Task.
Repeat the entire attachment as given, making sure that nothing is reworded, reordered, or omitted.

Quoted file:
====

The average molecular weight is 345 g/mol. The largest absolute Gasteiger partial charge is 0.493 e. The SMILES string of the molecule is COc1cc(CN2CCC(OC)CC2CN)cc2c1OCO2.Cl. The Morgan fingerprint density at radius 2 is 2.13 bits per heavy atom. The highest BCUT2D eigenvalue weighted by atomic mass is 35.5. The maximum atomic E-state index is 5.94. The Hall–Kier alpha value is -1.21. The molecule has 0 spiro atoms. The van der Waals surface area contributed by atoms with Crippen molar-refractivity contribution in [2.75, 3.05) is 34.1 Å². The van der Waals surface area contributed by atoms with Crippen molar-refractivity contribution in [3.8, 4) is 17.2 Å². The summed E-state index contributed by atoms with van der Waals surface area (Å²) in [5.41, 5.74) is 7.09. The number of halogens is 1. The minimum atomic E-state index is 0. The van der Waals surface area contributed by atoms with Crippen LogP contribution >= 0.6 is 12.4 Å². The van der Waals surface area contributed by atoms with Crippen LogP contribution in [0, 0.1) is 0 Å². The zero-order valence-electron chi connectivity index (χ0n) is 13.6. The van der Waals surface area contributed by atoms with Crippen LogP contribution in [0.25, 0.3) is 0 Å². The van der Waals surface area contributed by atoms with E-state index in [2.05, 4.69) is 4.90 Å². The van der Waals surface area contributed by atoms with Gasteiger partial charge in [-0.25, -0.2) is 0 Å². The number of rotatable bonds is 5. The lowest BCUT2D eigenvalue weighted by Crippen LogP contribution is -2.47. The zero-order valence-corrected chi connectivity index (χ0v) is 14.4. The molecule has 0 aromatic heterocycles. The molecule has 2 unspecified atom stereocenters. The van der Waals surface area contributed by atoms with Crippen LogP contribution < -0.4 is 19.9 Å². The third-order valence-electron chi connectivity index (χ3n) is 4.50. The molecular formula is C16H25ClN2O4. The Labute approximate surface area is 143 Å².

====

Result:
The average molecular weight is 345 g/mol. The largest absolute Gasteiger partial charge is 0.493 e. The SMILES string of the molecule is COc1cc(CN2CCC(OC)CC2CN)cc2c1OCO2.Cl. The Morgan fingerprint density at radius 2 is 2.13 bits per heavy atom. The highest BCUT2D eigenvalue weighted by atomic mass is 35.5. The maximum atomic E-state index is 5.94. The Hall–Kier alpha value is -1.21. The molecule has 0 spiro atoms. The van der Waals surface area contributed by atoms with Crippen molar-refractivity contribution in [2.75, 3.05) is 34.1 Å². The van der Waals surface area contributed by atoms with Crippen molar-refractivity contribution in [3.8, 4) is 17.2 Å². The summed E-state index contributed by atoms with van der Waals surface area (Å²) in [5.41, 5.74) is 7.09. The number of halogens is 1. The minimum atomic E-state index is 0. The van der Waals surface area contributed by atoms with Crippen LogP contribution >= 0.6 is 12.4 Å². The van der Waals surface area contributed by atoms with Crippen LogP contribution in [0, 0.1) is 0 Å². The zero-order valence-electron chi connectivity index (χ0n) is 13.6. The van der Waals surface area contributed by atoms with Crippen LogP contribution in [0.25, 0.3) is 0 Å². The van der Waals surface area contributed by atoms with E-state index in [2.05, 4.69) is 4.90 Å². The van der Waals surface area contributed by atoms with Gasteiger partial charge in [-0.25, -0.2) is 0 Å². The number of rotatable bonds is 5. The lowest BCUT2D eigenvalue weighted by Crippen LogP contribution is -2.47. The zero-order valence-corrected chi connectivity index (χ0v) is 14.4. The molecule has 0 aromatic heterocycles. The molecule has 2 unspecified atom stereocenters. The van der Waals surface area contributed by atoms with Crippen LogP contribution < -0.4 is 19.9 Å². The third-order valence-electron chi connectivity index (χ3n) is 4.50. The molecular formula is C16H25ClN2O4. The Labute approximate surface area is 143 Å².